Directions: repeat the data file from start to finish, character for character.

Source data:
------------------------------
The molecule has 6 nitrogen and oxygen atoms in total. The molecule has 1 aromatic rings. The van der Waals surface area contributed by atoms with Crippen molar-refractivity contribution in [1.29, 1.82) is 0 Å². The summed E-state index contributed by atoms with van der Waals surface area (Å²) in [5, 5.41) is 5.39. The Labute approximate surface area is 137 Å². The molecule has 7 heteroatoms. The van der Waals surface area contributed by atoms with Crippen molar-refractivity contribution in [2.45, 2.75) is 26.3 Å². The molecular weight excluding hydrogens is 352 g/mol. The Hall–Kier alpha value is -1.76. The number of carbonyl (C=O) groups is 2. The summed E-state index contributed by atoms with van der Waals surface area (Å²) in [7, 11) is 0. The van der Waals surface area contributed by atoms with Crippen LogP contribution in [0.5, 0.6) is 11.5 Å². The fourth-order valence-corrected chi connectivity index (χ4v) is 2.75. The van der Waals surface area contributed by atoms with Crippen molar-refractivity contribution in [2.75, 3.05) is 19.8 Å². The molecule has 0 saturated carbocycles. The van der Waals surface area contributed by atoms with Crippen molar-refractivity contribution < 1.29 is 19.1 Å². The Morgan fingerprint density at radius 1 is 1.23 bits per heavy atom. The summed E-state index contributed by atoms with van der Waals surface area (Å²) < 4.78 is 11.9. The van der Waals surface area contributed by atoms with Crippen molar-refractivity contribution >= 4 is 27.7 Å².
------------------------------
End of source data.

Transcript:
The molecule has 6 nitrogen and oxygen atoms in total. The molecule has 1 aromatic rings. The van der Waals surface area contributed by atoms with Crippen molar-refractivity contribution in [1.29, 1.82) is 0 Å². The summed E-state index contributed by atoms with van der Waals surface area (Å²) in [5, 5.41) is 5.39. The Labute approximate surface area is 137 Å². The molecule has 7 heteroatoms. The van der Waals surface area contributed by atoms with Crippen molar-refractivity contribution in [2.45, 2.75) is 26.3 Å². The molecular weight excluding hydrogens is 352 g/mol. The Hall–Kier alpha value is -1.76. The number of carbonyl (C=O) groups is 2. The summed E-state index contributed by atoms with van der Waals surface area (Å²) in [7, 11) is 0. The van der Waals surface area contributed by atoms with Crippen LogP contribution in [0.5, 0.6) is 11.5 Å². The fourth-order valence-corrected chi connectivity index (χ4v) is 2.75. The van der Waals surface area contributed by atoms with Crippen molar-refractivity contribution in [2.75, 3.05) is 19.8 Å². The molecule has 0 saturated carbocycles. The van der Waals surface area contributed by atoms with Crippen molar-refractivity contribution < 1.29 is 19.1 Å². The Morgan fingerprint density at radius 1 is 1.23 bits per heavy atom. The summed E-state index contributed by atoms with van der Waals surface area (Å²) < 4.78 is 11.9. The van der Waals surface area contributed by atoms with Crippen molar-refractivity contribution >= 4 is 27.7 Å².